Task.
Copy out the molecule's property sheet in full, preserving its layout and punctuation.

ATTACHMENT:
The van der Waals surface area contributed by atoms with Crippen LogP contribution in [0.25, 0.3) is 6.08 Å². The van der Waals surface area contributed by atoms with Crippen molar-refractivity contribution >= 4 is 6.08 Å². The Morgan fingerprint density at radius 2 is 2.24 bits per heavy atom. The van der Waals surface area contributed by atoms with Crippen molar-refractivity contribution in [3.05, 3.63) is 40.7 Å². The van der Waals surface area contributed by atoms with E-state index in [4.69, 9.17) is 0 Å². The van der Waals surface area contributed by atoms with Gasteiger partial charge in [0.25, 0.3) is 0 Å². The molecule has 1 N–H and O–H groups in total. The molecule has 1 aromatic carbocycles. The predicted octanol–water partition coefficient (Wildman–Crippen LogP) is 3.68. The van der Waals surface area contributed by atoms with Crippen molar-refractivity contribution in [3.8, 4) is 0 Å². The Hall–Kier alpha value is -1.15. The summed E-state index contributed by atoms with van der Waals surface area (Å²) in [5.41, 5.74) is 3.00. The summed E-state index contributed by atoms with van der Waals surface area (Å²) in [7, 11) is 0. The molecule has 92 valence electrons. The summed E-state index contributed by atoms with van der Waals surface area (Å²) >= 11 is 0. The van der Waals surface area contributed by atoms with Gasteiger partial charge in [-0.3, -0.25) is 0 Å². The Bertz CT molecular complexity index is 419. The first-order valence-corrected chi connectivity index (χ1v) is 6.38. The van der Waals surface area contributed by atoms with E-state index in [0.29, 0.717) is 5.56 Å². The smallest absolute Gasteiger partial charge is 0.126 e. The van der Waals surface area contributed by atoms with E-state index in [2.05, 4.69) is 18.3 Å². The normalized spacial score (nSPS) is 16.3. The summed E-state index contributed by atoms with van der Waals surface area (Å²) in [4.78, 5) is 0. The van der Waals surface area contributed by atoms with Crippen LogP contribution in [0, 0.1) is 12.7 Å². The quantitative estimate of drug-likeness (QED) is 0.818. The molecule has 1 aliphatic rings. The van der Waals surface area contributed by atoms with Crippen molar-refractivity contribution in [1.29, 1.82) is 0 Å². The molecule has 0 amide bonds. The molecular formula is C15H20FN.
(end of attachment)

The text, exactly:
The van der Waals surface area contributed by atoms with Crippen LogP contribution in [0.25, 0.3) is 6.08 Å². The van der Waals surface area contributed by atoms with Crippen molar-refractivity contribution >= 4 is 6.08 Å². The Morgan fingerprint density at radius 2 is 2.24 bits per heavy atom. The van der Waals surface area contributed by atoms with Crippen molar-refractivity contribution in [3.05, 3.63) is 40.7 Å². The van der Waals surface area contributed by atoms with E-state index in [4.69, 9.17) is 0 Å². The van der Waals surface area contributed by atoms with Gasteiger partial charge in [0.25, 0.3) is 0 Å². The molecule has 1 N–H and O–H groups in total. The molecule has 1 aromatic carbocycles. The predicted octanol–water partition coefficient (Wildman–Crippen LogP) is 3.68. The van der Waals surface area contributed by atoms with Crippen molar-refractivity contribution in [3.8, 4) is 0 Å². The Hall–Kier alpha value is -1.15. The summed E-state index contributed by atoms with van der Waals surface area (Å²) in [5.41, 5.74) is 3.00. The summed E-state index contributed by atoms with van der Waals surface area (Å²) in [7, 11) is 0. The molecule has 92 valence electrons. The summed E-state index contributed by atoms with van der Waals surface area (Å²) >= 11 is 0. The van der Waals surface area contributed by atoms with Gasteiger partial charge in [-0.3, -0.25) is 0 Å². The Bertz CT molecular complexity index is 419. The first-order valence-corrected chi connectivity index (χ1v) is 6.38. The van der Waals surface area contributed by atoms with E-state index in [0.29, 0.717) is 5.56 Å². The smallest absolute Gasteiger partial charge is 0.126 e. The van der Waals surface area contributed by atoms with E-state index in [2.05, 4.69) is 18.3 Å². The normalized spacial score (nSPS) is 16.3. The summed E-state index contributed by atoms with van der Waals surface area (Å²) in [4.78, 5) is 0. The van der Waals surface area contributed by atoms with Crippen LogP contribution in [0, 0.1) is 12.7 Å². The quantitative estimate of drug-likeness (QED) is 0.818. The molecule has 1 aliphatic rings. The van der Waals surface area contributed by atoms with Crippen molar-refractivity contribution in [1.29, 1.82) is 0 Å². The molecule has 0 amide bonds. The molecular formula is C15H20FN.